John Calvin, Tracts and treatises on the doctrine and worship of the church, translated from the original Latin and French by Henry Beveridge, historical notes added to the present edition by Thomas Torrance (Grand Rapids, MI:  Wm. B. Eerdmans Publishing Company, 1958 [1849]), vol. 2, pp. 96-97.  Original:  CO 6, cols. 137-140 (French and Latin); COS 2, 146-147 (Latin only, though in the apparatus some of the French appears).  Le catéchisme de l'église de Genève (Catechismus ecclesiae Genevensis), written in November of 1541, appeared first in French in early 1542 (Wulfert de Greef, Writings of John Calvin:  an introductory guide, expanded ed., trans. Lyle D. Bierma (Louisville, KY:  Westminster-John Knox Press, 2008), 116-117).  “No original copy of this catechism has survived, but the content is the same as the Latin edition of 1545.”  Though I haven't yet verified this, this and the other prayers often later appended may (?) derive from L'ABC françois of 1551, much of which was composed by Calvin (117).
     Thanks to Jarad Bivins for alerting me to this (in the form of the following translation):
O Lord, who is the fountain of all wisdom and learning, you have given me the years of my youth to learn the arts and skills necessary for an honest and holy life.  Enlighten my mind, that I may acquire knowledge.  Strengthen my memory that I may retain what I have learnt.  Govern my heart, that I may always be eager and diligent in my studies.  And let your Spirit of truth, judgement and prudence guide my understanding, that I may perceive how everything I learn fits into your holy plan for the world. 
     The HarperCollins book of prayers:  a treasury of prayers through the ages, compiled by Robert Van de Weyer (San Francisco:  HarperSanFrancisco, a division of HarperCollinsPublishers, 1993) =The Fount book of prayer (HarperCollins, 1993), 68.  Van de Weyer (on p. 401) cites John Calvin:  the Christian life, ed. (he says trans.) John H. Leith (San Francisco:  Harper & Row, Publishers), 80, but Leith reproduces the Beveridge translation (above).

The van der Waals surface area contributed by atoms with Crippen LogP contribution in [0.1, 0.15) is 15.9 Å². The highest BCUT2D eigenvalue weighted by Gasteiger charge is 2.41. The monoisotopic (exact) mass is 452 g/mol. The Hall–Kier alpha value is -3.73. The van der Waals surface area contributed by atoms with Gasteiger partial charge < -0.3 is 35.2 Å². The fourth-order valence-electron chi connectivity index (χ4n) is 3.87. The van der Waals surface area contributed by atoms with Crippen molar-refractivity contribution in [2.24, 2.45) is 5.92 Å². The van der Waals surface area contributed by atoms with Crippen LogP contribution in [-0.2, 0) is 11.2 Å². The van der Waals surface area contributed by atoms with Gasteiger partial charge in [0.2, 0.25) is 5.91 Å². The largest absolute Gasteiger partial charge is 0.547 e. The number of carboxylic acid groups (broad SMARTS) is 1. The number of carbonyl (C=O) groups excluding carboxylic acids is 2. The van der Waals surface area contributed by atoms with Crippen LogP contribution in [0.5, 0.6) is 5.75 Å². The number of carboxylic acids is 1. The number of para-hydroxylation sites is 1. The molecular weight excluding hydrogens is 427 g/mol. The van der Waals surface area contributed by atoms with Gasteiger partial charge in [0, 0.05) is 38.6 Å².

Sunday, October 6, 2013

"pardon what conscience dreads and . . . give what prayer does not dare ask" (c. 700 at the very latest)

2010 ICEL:
Almighty ever-living God,
who in the abundance of your kindness
surpass the merits and the desires of those who entreat you,
pour out your mercy upon us
to pardon what conscience dreads
and to give what prayer does not dare to ask.
Through, etc.

Omnipotens sempiterne Deus,
qui abundantia pietatis tuæ
et merita supplicum excedis et vota,
effunde super nos misericordiam tuam,
ut dimittas quæ conscientia metuit,
et adicias quod oratio non præsumit.
Per, etc.

Perisho (in progress):
Almighty, everlasting God,
who, in the abundance of your compassion,
go beyond/overtop both the merits and the desires of suppliants,
pour out upon us your mercy,
that you might break up/disperse/dismiss
     those things that conscience is troubled about
and add to/go beyond what prayer
     does not presume/take for granted/dare.
Through, etc.

     Collect for the Twenty-Seventh Sunday in Ordinary Time, Roman Missal =Gelasian sacramentary no. 1201, and other 8th-century missals (below).  An antecedent of this is no. 917 in the Leonine or Veronese sacramentary (early 7th, but drawing on 5th or 6th century material, at fol. 90v-91r), which the edition of the Leonine ed. Mohlberg reproduces on p. 116 as follows:
Uirtutum caelestium deus, qui plura prestas, quam petimus aut meremur:  tribue, quaesumus, ut tua nobis misericordia conferatur, quod nostrorum non habet fiducia meritorum:  per.
O God of the heavenly virtues, who stand surety for/give [(pr[a]estas)] many more [of them] than we seek or deserve:  grant, in your mercy, we pray, that [that] may be imputed/applied to/conferred upon us which a reliance on our merits does not entail.